Higher costs, less capital
The EU wants to keep a tighter rein on financial investors – and in the process could hurt the very financiers who are being sought.
Frankfurt Allgemeine Zeitung, December 15, 2009
Unity across all parties is seldom achieved in politics. But when the issue is how to foster technology companies, practically everyone agrees: Germany needs young creative types to secure its future. “Innovative processes are the key to the future”, declared German Chancellor Angela Merkel in the run-up to the recent IT summit in Stuttgart. At the conference, Merkel then openly subscribed to the view that the information technology will propel Germany forward and that the government bears some responsibility for it, as evidenced in particular by rising education expenditure.
But precisely those investors that the government is counting on to promote young technology firms now fear that politicians are about to set up insurmountable hurdles to investment elsewhere. For months now, in response to the reorganization of the financial markets, the regulation of alternative forms of investment has been under debate in Brussels. In the process, it is becoming apparent that the Directive on Alternative Investment Fund Managers does not bode well for smaller investment companies and risk financiers (venture capitalists). In one fell swoop, the EU member states and the Parliament want to regulate more strictly investment firms of the most varied sizes as well as hedge funds and real estate funds. “Everyone is being lumped together, even though we’re talking about very different investors and accordingly, very different needs for protection”, says Cristoph Schalast, professor of economic law from Frankfurt. “For this reason, and rightly so, the approach of the AIFM Directive is being criticized.”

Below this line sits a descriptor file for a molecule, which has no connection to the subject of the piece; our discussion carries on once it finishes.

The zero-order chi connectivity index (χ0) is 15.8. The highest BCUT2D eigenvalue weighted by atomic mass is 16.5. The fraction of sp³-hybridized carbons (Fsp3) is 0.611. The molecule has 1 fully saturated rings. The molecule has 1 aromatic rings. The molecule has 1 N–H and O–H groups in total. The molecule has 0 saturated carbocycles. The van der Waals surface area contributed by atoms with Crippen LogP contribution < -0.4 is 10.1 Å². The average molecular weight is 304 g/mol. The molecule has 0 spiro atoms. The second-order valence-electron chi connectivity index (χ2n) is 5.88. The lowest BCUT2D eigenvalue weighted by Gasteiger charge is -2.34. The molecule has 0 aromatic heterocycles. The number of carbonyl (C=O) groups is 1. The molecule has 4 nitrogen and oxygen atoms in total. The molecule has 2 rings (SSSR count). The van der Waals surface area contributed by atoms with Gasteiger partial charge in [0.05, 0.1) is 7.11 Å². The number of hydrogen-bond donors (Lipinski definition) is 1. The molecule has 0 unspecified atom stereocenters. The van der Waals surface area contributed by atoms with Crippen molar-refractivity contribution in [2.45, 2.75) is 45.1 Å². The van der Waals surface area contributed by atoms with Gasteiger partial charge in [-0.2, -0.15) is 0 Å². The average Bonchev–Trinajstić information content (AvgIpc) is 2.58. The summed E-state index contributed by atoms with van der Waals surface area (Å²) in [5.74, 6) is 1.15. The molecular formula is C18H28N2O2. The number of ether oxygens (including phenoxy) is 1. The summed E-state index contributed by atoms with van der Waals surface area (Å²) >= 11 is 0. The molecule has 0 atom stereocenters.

Whether the planned regulation can really make the financial markets more stable is hotly debated, but it is certain the costs for investment companies and their financial backers will rise considerably. And that is where the protests of venture capitalists come in. The added expenses that large private equity firms specialized in multi-billion dollar takeovers can afford may be prohibitive for smaller financial investors. “Existing funds will be endangered by the looming extra costs, and it will be much harder to come up with new capital for future funds”, says Ulrike Fricke, founder and Managing Partner of Triangle Venture Capital Group in St. Leon-Rot.
Fricke is among those investors who acquire small technology and software companies in particular and try to develop them. Her criticism of the AIFM Directive hinges on three specific points. In the future, the balance sheets of all portfolio companies are to be examined additionally by an independent auditor. According to Fricke’s calculations, that would mean annual costs of between €20,000 and €100,000 per company – quickly totaling in the millions. “And those costs must be assumed by our investors, which makes the whole venture capital business less appealing to them.” And that audit would be required although these investors – all of them institutional types – need neither additional protection nor additional information.